During the early universe, the formation of galaxies and stars was the pinnacle of all time.
Only a few hundred million years after the Big Bang, almost half of the stars that ever existed have already formed.
The rate of star formation has declined tenfold since then, but there is a missing piece in history about what fuels the rapid outbreak of stellar births early in the universe and why growth has slowed since then.
The mystery focuses on atomic hydrogen, a key ingredient in star formation and fuel for this early surge of productivity.
To try to solve this, a team of scientists measured atomic hydrogen in more than 7,000 galaxies during a period of the universe in which the galactic formation was at its peak. Their findings are described in detail in a study published Wednesday in the journal Nature. The data reveals new clues about the earliest years of space and how it continues to evolve today.
During the early universe, atomic hydrogen made up most of the gas in younger galaxies.
Stars form when interstellar gas enters galaxies, creating hydrogen atoms that then turn into molecular hydrogen. This directly feeds the birth of the stars.
Hydrogen atoms have been found in nearby galaxies, but atomic gas is more difficult to detect in more distant galaxies. As a result, the exact details of the gas that feeds early star formation have remained a mystery.
To monitor the process in these distant galaxies, the scientists behind the new study used the giant Metrewave radio telescope near Pune, India, to measure neutral atomic hydrogen emissions in a total of 7,653 galaxies.
The galaxies were over 0.4 redshift, which is a unit of measure for the distance of the object from Earth. The redshift depends on how light shifts to shorter or longer wavelengths when objects in space approach or move away from us. The farther away the object is, the more light shifts toward the red end of the spectrum.
The galaxies studied here are located in the early universe, in a region of space and time when galaxy formation was at its peak – about four to seven billion years after the Big Bang.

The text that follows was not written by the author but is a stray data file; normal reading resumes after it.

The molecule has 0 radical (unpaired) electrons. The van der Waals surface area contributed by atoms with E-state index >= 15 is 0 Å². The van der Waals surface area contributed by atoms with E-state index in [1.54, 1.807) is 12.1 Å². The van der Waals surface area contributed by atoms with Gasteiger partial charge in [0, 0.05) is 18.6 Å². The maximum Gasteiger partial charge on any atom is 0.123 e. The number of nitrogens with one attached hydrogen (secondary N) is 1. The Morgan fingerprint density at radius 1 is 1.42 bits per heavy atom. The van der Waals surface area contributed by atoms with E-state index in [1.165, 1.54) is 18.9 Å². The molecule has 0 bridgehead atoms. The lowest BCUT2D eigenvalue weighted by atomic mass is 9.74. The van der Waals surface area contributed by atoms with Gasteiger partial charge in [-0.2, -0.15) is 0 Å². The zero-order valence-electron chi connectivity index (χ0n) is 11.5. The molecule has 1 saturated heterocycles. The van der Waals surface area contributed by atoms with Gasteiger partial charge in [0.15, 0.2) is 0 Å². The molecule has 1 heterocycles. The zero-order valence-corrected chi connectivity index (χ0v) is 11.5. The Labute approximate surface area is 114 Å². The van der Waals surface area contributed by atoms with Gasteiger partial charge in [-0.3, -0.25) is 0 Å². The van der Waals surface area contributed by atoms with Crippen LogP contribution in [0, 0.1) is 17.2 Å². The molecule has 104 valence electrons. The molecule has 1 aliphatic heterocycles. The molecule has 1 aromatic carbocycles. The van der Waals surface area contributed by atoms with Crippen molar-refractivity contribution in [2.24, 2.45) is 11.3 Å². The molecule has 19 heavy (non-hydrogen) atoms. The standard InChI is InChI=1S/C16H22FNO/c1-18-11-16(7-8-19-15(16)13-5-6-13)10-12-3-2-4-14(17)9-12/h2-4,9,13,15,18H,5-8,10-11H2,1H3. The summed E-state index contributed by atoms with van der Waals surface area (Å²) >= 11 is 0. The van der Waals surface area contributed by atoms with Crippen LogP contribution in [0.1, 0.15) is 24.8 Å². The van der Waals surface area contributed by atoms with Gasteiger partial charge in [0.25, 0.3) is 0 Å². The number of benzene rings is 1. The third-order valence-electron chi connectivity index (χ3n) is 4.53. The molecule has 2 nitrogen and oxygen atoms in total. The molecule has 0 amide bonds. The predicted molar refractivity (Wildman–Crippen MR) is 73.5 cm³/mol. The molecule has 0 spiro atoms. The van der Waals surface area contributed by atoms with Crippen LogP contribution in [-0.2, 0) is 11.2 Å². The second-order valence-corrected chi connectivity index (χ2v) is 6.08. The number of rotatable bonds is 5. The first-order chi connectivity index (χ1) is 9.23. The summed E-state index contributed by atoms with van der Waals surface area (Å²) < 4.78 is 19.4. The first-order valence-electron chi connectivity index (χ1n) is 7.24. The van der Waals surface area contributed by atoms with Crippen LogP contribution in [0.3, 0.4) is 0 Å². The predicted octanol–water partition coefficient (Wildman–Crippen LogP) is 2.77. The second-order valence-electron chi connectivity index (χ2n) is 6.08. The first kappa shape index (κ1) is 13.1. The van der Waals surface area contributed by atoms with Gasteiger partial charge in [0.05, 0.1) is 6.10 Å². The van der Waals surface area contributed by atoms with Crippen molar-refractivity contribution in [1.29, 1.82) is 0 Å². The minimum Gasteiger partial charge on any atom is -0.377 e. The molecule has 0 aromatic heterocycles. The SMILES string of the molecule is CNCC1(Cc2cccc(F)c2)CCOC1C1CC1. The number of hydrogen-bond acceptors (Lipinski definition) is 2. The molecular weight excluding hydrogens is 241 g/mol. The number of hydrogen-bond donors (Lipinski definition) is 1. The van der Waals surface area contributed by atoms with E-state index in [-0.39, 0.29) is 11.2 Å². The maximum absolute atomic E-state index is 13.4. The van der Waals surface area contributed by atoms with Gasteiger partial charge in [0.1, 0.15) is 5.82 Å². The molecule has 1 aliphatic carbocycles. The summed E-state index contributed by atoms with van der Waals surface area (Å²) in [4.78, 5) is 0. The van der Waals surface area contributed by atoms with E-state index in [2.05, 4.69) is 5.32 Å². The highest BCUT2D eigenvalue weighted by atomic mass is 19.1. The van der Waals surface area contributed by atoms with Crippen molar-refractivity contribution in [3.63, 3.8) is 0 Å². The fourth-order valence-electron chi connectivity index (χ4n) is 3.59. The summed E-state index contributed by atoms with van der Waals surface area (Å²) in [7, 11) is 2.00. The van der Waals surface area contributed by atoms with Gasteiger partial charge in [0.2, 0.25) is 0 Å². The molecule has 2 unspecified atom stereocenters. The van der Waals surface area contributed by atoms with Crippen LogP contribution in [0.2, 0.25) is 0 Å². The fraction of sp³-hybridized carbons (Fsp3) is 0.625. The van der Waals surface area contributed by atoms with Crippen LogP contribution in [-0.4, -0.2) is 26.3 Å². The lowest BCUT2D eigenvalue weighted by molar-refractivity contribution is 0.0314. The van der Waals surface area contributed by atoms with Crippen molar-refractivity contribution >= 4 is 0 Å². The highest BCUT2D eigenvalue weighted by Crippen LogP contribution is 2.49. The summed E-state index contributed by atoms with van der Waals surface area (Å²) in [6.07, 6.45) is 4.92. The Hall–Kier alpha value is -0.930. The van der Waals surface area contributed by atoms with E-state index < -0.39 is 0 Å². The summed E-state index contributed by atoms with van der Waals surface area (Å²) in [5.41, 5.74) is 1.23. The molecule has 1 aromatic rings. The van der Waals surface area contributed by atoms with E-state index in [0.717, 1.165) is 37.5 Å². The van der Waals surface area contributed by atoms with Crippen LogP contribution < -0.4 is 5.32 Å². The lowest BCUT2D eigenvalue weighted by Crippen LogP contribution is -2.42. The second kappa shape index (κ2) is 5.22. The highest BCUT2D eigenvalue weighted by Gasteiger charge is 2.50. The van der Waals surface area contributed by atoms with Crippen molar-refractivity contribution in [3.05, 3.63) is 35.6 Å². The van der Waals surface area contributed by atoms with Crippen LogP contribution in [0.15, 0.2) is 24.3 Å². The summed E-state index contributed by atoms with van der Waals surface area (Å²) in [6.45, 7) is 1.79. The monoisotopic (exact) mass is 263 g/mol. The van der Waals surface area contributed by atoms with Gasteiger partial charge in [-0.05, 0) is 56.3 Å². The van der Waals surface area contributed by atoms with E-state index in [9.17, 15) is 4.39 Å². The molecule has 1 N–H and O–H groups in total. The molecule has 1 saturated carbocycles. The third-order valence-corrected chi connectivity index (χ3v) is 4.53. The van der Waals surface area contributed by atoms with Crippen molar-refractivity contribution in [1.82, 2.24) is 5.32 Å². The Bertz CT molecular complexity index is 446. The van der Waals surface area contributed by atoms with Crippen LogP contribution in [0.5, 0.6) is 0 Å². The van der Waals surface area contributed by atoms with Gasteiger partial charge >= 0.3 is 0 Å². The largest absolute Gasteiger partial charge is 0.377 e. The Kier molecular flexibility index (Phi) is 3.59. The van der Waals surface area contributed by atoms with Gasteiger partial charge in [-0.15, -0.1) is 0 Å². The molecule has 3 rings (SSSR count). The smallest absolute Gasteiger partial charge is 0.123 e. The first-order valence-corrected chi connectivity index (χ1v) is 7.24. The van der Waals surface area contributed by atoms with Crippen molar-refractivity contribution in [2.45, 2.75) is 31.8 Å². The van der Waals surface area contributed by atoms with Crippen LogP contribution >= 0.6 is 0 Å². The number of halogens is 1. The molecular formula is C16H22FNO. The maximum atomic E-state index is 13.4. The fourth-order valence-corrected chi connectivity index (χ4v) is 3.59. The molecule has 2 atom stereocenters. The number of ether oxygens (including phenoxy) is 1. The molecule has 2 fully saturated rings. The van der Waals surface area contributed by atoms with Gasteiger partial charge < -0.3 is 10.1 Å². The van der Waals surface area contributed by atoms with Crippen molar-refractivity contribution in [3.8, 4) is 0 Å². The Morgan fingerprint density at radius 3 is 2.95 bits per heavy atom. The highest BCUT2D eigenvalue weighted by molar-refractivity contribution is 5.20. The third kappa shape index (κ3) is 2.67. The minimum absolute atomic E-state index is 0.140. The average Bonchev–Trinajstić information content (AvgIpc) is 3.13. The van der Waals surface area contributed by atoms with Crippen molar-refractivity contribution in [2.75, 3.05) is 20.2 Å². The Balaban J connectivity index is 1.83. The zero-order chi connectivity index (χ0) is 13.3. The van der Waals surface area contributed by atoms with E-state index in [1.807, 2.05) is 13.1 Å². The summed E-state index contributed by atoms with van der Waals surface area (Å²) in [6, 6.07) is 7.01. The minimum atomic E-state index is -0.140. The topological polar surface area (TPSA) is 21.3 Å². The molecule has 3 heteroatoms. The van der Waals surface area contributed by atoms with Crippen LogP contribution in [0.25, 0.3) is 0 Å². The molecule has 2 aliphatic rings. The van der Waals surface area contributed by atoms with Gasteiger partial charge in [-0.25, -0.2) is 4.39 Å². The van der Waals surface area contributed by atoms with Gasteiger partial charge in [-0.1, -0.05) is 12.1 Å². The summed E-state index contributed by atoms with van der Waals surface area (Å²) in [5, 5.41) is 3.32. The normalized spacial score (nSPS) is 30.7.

At that time, galaxies contained about 2.5 times more of this gas than their stellar masses than galaxies today. The results suggest that the huge amount of this gas in these early galaxies may explain the higher rate of star formation during this time in space history.
The study suggests that atomic hydrogen is consumed relatively quickly in the process of star formation. This means that the accumulation of gas would have to be somewhat continuous to cope with the birth rate of these young stars, the study found.
In this sense, it may not be surprising that star formation has slowed, given that hydrogen gas production has not remained high enough to meet the high yield of baby stars.
The study does not conclude whether the gas was most often found in larger galaxies or was distributed among all galaxies equally. So there are still some missing details that scientists will have to fill in with future observations of the distant universe.
The scientists behind this study hope to use the upcoming square-kilometer array, a radio telescope designed specifically to detect hydrogen emissions from distant galaxies, to try to answer these basic questions about the formation of our universe.
Summary: Baryonic processes in the evolution of galaxies involve the fall of gas on galaxies to form neutral atomic hydrogen, which is then converted to a molecular state (H2) and, finally, the transformation of H2 to the stars. Therefore, understanding the evolution of galaxies requires understanding the evolution of stars and neutral atomic and molecular hydrogen. It is known that stars have a cosmic density of stellar formation peaks at redshifts from 1 to 3 and decreases by an order of magnitude over the next 10 billion years.1; the reasons for this decline are unknown. As for the gas, the weakness of the hyperfine transition of HI at 21 cm wavelengths – the main tracker of the HI content in galaxies – means that so far it has not been possible to measure the atomic gas mass of galaxies at redshifts, more high of about 0.4; this is a critical gap in our understanding of galaxy evolution. Here we report a measurement of the mean HI mass of star-forming galaxies at a redshift of about one obtained by stacking2 their individual HI 21-centimeter emission signals. We obtain an average HI mass similar to the average stellar mass of the sample. We also estimate the average star formation rate of the same galaxies on the 1.4 GHz radio continuum and find that HI mass can feed the observed star formation rates for only 1 to 2 billion years in the absence of fresh gas. This suggests that the accumulation of gas on galaxies at redshifts of less than one may have been insufficient to maintain high levels of star formation in star-forming galaxies. This is probably the reason for the decrease in the density of cosmic star formation in redshifts below one.